In this circuit I have assumed that a logic 1 is indicated by a high signal, and a logic 0 is indicated by a low signal. The data signals will, for a given application, have a relatively constant rate or frequency. These signals are applied to a clock signal generator 9 which produces clock signals (that are relatively square and uniform) from the data signals in any one of several known arrangements. For example, the data signals can be applied to a phase locked loop having a relatively stable oscillator which can be controlled by the data signals to produce the clock signals, preferably at a rate higher than the rate of the data signals. As indicated, a preferred rate is 16 times the data rate. The clock signals are applied to the clock input C of a counter 10. The counter 10 produces signals at its 1, 2, 4, and 8 outputs. I utilize the 4 and 8 outputs, which produce clock signals at one-fourth and one-eighth the clock signal rate, which, for a 16 times clock rate, is four times and two times the data rate respectively. The 8 output is applied to the D input of a D type flip-flop 11. The flip-flop 11 provides a window at its Q output which preferably occupies fifty percent of the width of a data signal. This window has the same frequency as the data signal, and is centered with respect to the correct timing of a data signal. However, persons skilled in the art will appreciate that the window may be narrowed or widened, and may be shifted relative to the data signal. The 4 output is applied to the clock input C of the flip-flop 11. The Q output of the flip-flop 11 is applied to one input of a two-input AND gate 12, and the Q output is applied to one input of a three-input AND gate 13. One input of each of the gates 12, 13 is coupled to the output of an EXCLUSIVE OR gate 14. And one input of the AND gate 13 is coupled to the output of a three-input NAND gate 20. One input of the EXCLUSIVE OR gate 14 is coupled directly to the detected signal bus 15, and the other input of the EXCLUSIVE OR gate 14 is coupled through a resistor 16 to the bus 15. This other input also has a capacitor 17 coupled between it and a point of reference potential or ground. The resistor 16 and the capacitor 17 form a holding or delay circuit which, in association with the EXCLUSIVE OR gate 14, causes the gate 14 to detect transitions in the detected signals.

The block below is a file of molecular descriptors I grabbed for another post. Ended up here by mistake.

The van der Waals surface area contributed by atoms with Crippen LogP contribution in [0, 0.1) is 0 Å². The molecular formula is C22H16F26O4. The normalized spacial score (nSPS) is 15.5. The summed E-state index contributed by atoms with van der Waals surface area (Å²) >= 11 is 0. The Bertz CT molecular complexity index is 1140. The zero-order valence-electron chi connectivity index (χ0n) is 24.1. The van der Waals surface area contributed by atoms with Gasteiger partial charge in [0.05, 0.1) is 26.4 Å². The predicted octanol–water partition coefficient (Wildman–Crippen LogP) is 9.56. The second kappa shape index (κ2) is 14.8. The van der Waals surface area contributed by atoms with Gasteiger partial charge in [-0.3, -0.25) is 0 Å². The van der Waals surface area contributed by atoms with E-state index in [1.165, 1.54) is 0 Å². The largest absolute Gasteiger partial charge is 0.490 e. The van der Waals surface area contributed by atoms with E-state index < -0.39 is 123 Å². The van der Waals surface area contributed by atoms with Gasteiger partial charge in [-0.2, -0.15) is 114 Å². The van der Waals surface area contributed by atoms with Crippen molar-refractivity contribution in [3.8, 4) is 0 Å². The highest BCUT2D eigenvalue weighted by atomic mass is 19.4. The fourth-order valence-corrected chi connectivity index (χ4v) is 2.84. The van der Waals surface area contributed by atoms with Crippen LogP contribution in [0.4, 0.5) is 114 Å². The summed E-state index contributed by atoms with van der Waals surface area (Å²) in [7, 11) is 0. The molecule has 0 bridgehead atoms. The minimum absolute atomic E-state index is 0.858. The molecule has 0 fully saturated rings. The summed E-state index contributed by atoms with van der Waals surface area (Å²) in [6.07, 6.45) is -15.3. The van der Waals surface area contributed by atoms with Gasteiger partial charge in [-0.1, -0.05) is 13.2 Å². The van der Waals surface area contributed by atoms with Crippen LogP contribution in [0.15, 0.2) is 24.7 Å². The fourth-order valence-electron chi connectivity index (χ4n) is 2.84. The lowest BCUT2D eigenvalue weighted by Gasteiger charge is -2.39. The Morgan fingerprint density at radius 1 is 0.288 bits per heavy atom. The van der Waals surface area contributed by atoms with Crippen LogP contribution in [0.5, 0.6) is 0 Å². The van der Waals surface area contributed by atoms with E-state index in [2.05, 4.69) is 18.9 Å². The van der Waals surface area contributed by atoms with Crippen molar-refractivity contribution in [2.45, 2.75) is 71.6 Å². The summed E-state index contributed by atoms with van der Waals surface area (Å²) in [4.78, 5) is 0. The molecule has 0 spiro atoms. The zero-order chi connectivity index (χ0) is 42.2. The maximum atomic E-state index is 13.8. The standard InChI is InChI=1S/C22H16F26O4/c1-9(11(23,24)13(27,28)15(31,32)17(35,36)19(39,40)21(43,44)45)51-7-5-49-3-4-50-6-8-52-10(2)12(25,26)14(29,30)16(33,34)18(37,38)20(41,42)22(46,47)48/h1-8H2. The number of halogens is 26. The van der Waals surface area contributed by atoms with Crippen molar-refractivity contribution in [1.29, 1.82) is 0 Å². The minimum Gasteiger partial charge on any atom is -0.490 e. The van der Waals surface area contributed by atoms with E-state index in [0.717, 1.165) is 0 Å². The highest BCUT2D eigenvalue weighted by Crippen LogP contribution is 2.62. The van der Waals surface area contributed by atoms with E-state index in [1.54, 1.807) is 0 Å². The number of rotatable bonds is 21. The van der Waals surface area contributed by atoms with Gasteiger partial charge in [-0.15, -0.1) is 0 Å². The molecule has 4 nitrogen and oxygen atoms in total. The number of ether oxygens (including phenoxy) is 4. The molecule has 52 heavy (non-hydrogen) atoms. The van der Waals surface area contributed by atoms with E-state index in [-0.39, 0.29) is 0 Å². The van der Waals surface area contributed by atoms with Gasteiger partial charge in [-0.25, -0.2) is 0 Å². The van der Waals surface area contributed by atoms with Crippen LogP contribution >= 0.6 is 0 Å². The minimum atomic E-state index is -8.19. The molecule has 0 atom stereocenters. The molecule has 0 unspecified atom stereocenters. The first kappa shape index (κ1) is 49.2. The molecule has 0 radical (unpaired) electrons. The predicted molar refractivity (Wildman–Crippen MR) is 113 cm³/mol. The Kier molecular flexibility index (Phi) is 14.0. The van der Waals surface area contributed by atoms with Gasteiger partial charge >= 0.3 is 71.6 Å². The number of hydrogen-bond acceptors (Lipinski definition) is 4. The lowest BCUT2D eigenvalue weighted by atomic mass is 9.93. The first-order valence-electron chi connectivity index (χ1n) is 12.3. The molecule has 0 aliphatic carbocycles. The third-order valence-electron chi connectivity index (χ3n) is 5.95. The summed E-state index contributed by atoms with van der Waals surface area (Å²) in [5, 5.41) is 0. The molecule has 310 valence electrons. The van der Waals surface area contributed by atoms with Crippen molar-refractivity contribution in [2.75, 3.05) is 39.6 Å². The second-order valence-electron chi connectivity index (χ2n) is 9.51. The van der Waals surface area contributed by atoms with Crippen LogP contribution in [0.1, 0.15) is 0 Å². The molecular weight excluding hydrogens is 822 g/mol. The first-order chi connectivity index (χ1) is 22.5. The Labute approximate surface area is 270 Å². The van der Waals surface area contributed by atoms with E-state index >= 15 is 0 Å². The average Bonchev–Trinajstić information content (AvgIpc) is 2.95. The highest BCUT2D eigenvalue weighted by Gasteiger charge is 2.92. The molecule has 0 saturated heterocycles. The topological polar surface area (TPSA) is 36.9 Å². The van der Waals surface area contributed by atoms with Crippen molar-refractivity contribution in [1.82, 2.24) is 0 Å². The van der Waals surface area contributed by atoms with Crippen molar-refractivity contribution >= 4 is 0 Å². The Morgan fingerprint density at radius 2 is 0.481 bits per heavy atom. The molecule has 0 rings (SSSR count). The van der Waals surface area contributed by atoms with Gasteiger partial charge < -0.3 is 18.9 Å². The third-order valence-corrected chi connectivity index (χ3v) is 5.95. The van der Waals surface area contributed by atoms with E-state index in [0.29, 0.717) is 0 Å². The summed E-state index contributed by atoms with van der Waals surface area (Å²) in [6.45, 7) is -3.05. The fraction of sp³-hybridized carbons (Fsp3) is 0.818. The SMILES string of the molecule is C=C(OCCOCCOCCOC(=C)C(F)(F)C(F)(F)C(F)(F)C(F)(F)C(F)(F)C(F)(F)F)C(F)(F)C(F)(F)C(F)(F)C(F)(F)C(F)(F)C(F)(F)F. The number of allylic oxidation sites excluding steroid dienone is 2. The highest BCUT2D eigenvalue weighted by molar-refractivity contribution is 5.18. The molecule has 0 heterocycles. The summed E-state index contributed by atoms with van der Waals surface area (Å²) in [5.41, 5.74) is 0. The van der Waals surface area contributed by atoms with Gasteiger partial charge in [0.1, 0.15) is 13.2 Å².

The output of the AND gate 13 is applied to the clock input C of a counter 18, and the output of the AND gate 12 is applied to the reset input R of the counter 18. The counter 18 has 1, 2, 4 and 8 outputs, with the 2, 4 and 8 outputs being respectively coupled to the three inputs of the NAND gate 20. The output of the NAND gate 20 is applied to the AND gate 13 so that when a selected count (2 plus 4 plus 8 or 14) is reached, the AND gate 13 is blocked and the counting circuit is latched so that the counter 18 does not continue to count and eventually reach its capacity and become reset to zero. The output of the NAND gate 20 is also coupled to a rectifier 21, a resistor 22, and a capacitor 23 which provide a short holding circuit for the high or logic 1 output of the NAND gate 20. This logic 1 is also applied through the rectifier 21 to an inverter 24 which produces muting or unmuting signals for the radio receiver or other device utilized. The inverter signal is applied to the control input of the gate 26. When a mute (logic 1) signal is applied to the gate 26, the gate 26 blocks signals. When an unmute (logic 0) signal is applied to the gate 26, the gate 26 passes the signals. Normally, the data signals would be derived for utilization ahead of the gate 26 so they would not be blocked under mute conditions.